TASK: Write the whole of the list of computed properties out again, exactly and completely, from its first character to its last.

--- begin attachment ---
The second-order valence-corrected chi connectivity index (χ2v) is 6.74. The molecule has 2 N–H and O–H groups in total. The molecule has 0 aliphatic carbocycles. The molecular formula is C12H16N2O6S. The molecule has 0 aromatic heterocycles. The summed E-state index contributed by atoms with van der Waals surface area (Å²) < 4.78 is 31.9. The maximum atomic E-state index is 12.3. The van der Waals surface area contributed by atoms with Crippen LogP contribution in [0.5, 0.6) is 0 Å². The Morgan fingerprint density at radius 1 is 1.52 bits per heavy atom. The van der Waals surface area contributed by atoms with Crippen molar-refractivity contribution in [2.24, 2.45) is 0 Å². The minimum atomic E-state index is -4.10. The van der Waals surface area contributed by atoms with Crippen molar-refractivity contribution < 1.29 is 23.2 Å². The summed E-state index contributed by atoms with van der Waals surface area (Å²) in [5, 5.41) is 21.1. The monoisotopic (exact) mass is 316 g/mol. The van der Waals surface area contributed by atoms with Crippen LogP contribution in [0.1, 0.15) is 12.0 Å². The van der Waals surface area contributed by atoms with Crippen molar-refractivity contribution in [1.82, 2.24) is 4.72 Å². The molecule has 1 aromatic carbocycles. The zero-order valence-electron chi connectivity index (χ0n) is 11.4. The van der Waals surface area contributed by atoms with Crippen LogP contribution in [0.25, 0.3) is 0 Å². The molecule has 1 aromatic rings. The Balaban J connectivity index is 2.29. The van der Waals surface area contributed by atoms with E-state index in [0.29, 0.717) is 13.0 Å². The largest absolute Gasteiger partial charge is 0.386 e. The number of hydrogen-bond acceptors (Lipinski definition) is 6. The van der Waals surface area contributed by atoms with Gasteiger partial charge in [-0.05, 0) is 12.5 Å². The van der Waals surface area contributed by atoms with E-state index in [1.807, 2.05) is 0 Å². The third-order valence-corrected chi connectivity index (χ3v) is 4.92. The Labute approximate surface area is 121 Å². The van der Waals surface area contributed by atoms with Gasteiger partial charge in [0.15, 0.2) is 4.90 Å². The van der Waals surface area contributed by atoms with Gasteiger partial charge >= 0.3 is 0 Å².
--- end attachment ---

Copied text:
The second-order valence-corrected chi connectivity index (χ2v) is 6.74. The molecule has 2 N–H and O–H groups in total. The molecule has 0 aliphatic carbocycles. The molecular formula is C12H16N2O6S. The molecule has 0 aromatic heterocycles. The summed E-state index contributed by atoms with van der Waals surface area (Å²) < 4.78 is 31.9. The maximum atomic E-state index is 12.3. The van der Waals surface area contributed by atoms with Crippen LogP contribution in [0.5, 0.6) is 0 Å². The Morgan fingerprint density at radius 1 is 1.52 bits per heavy atom. The van der Waals surface area contributed by atoms with Crippen molar-refractivity contribution in [2.24, 2.45) is 0 Å². The minimum atomic E-state index is -4.10. The van der Waals surface area contributed by atoms with Crippen molar-refractivity contribution < 1.29 is 23.2 Å². The summed E-state index contributed by atoms with van der Waals surface area (Å²) in [5, 5.41) is 21.1. The monoisotopic (exact) mass is 316 g/mol. The van der Waals surface area contributed by atoms with Crippen LogP contribution in [0.1, 0.15) is 12.0 Å². The van der Waals surface area contributed by atoms with Crippen molar-refractivity contribution in [1.82, 2.24) is 4.72 Å². The molecule has 1 aromatic carbocycles. The zero-order valence-electron chi connectivity index (χ0n) is 11.4. The van der Waals surface area contributed by atoms with Crippen LogP contribution in [0.25, 0.3) is 0 Å². The molecule has 1 aromatic rings. The Balaban J connectivity index is 2.29. The van der Waals surface area contributed by atoms with E-state index in [0.29, 0.717) is 13.0 Å². The largest absolute Gasteiger partial charge is 0.386 e. The number of hydrogen-bond acceptors (Lipinski definition) is 6. The van der Waals surface area contributed by atoms with Gasteiger partial charge in [-0.05, 0) is 12.5 Å². The van der Waals surface area contributed by atoms with E-state index in [1.807, 2.05) is 0 Å². The third-order valence-corrected chi connectivity index (χ3v) is 4.92. The Labute approximate surface area is 121 Å². The van der Waals surface area contributed by atoms with Gasteiger partial charge in [0.15, 0.2) is 4.90 Å². The van der Waals surface area contributed by atoms with Gasteiger partial charge >= 0.3 is 0 Å².